That’s because pretty much all GPUs have been made using 28 namometer silicon since way back in late 2011. But now, finally, that’s going to change. Both AMD and Nvidia are reportedly gearing up to unload new graphics chips built on much more advanced silicon. This won’t be an incremental die-shrink thanks to slightly smaller transistors, but a really big jump that incorporates fancy stuff like FinFET technology, truly monumental transistor counts up near 20 billion and perhaps the promise of true 4K-capable performance. Genuinely, it is all very exciting.

nullHere’s an AMD 290. Which then turned into a 390 18 months later…

I don’t want to get too bogged down in the details here as I’ll wrap that all up in some end-of-year coverage that’s all about why 2016 is looking like a corker for the PC generally and not just for graphics. But it certainly seems like the 380X is the last in a long line of what have often felt like stopgap graphics card. And a good thing that is, too.

AMD’s ‘Crimson’ driver
But what of Crimson, AMD’s new graphics driver? Well, say goodbye to AMD Catalyst. Say hello to simply Radeon Settings. That’s the name for the new interface and from the initial installation dialogue through the to the final UI it’s all much cleaner, much more modern. It also makes ‘discovery’ of features a lot easier. I’ve been playing around with AMD’s Advanced Super Resolution purely because its existence was so much easier to stumble upon in the new interface. I think it’s actually been in the driver since late last year.

AMD’s new Crimson driver isn’t just a pretty face. Well, that’s my story and I’m sticking to it

The panel for the individual game profiles and optimisations is particularly sweet, too – it’s the sort of improvement that I think will actually encourage AMD users to get the most out of their cards, which can only be a good thing.

Having said that, clicking ‘Additional Settings’ in some parts of the interface kicks you back into the old ‘Catalyst’ style menus for some of the more advanced settings. That looks and feels clunky and does rather beg the question of whether the changes are more than skin deep. It’s redolent of Windows 10’s patchy mix of old and new and not in a good way. Sorry, but even if all the important code is actually ancient, I don’t want to be reminded!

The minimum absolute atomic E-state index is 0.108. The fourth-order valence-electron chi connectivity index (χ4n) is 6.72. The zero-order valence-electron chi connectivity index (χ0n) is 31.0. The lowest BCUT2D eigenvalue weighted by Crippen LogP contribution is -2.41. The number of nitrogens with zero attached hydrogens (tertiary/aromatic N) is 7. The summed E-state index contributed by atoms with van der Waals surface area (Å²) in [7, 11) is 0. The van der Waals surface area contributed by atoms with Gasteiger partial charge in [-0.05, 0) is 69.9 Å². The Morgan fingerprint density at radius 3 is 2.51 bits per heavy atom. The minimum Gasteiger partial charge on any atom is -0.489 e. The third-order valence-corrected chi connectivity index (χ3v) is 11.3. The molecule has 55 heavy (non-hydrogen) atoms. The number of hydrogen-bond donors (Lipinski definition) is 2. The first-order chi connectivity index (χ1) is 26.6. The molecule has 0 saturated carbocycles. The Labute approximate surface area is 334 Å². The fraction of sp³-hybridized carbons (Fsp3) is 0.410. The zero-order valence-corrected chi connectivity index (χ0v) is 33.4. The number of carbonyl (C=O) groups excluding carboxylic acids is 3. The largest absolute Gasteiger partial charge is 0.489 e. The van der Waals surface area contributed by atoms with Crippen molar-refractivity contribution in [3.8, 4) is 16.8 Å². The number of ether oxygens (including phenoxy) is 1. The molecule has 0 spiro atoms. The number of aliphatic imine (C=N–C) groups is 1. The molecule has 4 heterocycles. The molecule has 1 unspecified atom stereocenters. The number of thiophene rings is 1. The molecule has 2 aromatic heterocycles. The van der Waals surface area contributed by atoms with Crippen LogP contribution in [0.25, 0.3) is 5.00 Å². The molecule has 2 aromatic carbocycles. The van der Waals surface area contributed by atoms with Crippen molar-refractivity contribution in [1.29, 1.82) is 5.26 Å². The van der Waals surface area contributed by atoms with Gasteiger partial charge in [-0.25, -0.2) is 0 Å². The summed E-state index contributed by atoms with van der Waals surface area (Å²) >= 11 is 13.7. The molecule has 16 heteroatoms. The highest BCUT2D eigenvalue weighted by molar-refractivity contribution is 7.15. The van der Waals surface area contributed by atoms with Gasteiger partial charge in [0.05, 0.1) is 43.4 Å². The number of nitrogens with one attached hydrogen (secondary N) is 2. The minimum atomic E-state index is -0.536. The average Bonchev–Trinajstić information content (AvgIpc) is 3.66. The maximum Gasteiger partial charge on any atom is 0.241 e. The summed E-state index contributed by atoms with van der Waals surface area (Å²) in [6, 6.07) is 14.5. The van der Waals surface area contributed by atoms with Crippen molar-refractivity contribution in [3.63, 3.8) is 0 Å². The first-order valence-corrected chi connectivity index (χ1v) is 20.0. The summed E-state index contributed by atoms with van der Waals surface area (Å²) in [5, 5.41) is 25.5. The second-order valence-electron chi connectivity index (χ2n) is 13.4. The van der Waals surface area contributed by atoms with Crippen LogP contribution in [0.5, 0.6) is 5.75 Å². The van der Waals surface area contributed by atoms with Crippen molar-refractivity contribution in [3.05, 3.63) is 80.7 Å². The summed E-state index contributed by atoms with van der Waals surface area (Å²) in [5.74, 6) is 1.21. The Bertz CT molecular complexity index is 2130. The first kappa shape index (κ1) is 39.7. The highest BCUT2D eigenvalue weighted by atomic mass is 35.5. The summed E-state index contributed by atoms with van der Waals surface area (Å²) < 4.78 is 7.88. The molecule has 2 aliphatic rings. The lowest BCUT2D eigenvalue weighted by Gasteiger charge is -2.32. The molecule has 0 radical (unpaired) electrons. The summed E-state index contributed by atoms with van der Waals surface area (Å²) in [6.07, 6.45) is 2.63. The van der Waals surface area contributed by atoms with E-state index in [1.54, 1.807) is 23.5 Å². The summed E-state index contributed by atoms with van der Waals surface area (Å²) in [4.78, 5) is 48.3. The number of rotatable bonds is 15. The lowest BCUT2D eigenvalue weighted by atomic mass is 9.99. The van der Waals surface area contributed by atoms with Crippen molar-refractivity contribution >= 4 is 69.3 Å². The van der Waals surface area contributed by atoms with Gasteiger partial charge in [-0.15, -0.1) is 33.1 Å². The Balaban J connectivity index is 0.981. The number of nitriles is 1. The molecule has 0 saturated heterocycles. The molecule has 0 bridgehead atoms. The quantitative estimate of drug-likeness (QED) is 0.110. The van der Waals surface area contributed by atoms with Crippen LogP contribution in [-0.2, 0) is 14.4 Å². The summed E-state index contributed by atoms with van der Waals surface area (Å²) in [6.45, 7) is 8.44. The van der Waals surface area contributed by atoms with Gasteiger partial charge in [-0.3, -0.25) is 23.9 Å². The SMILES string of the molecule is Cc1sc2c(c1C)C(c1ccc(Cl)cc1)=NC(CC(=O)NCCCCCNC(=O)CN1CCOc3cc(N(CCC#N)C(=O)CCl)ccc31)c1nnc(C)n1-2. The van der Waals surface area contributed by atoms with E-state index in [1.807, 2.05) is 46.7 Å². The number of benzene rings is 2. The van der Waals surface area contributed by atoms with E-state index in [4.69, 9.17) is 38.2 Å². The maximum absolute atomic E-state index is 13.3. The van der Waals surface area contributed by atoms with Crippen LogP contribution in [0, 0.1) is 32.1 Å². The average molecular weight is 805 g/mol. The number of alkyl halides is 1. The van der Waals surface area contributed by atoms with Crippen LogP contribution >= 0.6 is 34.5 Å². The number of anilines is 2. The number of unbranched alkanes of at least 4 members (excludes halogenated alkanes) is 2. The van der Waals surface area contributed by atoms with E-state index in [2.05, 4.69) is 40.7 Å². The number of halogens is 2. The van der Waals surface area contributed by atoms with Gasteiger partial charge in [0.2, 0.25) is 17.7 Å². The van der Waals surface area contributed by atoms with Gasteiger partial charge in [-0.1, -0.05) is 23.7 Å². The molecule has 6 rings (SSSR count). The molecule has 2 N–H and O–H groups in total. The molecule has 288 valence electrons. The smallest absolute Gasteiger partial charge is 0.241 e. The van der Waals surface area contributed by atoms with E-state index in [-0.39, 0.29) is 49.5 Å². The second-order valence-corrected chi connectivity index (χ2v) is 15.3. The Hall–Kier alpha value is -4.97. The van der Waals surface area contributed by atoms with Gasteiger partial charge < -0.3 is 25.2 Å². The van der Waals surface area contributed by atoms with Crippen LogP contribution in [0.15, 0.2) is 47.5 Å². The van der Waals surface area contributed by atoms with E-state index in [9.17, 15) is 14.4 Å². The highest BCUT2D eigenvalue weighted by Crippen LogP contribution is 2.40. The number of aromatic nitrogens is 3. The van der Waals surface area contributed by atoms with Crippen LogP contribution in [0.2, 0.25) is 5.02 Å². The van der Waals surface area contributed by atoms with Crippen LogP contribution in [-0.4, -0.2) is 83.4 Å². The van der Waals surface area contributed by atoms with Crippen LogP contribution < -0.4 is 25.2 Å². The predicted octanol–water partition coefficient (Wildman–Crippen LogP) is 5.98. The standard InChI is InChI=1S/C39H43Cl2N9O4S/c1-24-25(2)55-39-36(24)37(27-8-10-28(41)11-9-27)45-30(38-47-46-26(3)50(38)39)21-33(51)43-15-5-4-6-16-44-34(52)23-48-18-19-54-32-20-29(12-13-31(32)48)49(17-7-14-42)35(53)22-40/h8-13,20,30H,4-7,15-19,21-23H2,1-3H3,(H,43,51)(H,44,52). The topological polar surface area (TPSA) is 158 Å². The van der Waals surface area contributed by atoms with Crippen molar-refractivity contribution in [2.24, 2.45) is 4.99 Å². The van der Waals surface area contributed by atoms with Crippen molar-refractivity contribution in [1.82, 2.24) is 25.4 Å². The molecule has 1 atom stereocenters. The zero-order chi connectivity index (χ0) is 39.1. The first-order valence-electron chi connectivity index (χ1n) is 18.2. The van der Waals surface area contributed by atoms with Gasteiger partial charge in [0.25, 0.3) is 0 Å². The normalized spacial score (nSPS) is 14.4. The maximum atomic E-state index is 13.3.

Even the install process looks cleaner and simpler

As for performance, well, AMD has released a long list of tweaks with the new driver platform. That includes general game performance and specific features like its LiquidVR tech that’s designed to optimise AMD graphics for virtual reality rendering, one key feature of which is reducing latency, which is critical for VR. There are also improvement for FreeSync, 2D video decode, Eyefinity multidisplay and more.

On the subject of quality control, AMD says it has ramped up testing to include more PC configurations than ever in order to reduce the bug count. Of course, it turned out the first Crimson release had a bug in the fan control software that actually killed some cards, which is so typically AMD you couldn’t make it up. But there’s now a beta version available that fixes the problem.

‘Discoverability’ of new features is much improved…

In practice, it seems like the new driver is only adding a few percentage points to game performance but overall I’m feeling pretty upbeat about the changes, even if 20 seconds of black screen during install did give me some harrowing flashbacks of earlier AMD driver installs that have completely broken my OS. It even seems to have fixed my multi-display HDCP problems in Amazon Prime Video.

As you leaf through the reams of changes and upgrades, it’s hard not to marvel and what has become something of an OS within an OS. The levels of complexity are borderline alarming these days. But at the very least this new AMD effort is a lot nicer to use and look at. If you have an AMD card and haven’t tried it, it’s worth a quick spin.

But some throwbacks from the Catalyst era remain

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Jeremy Laird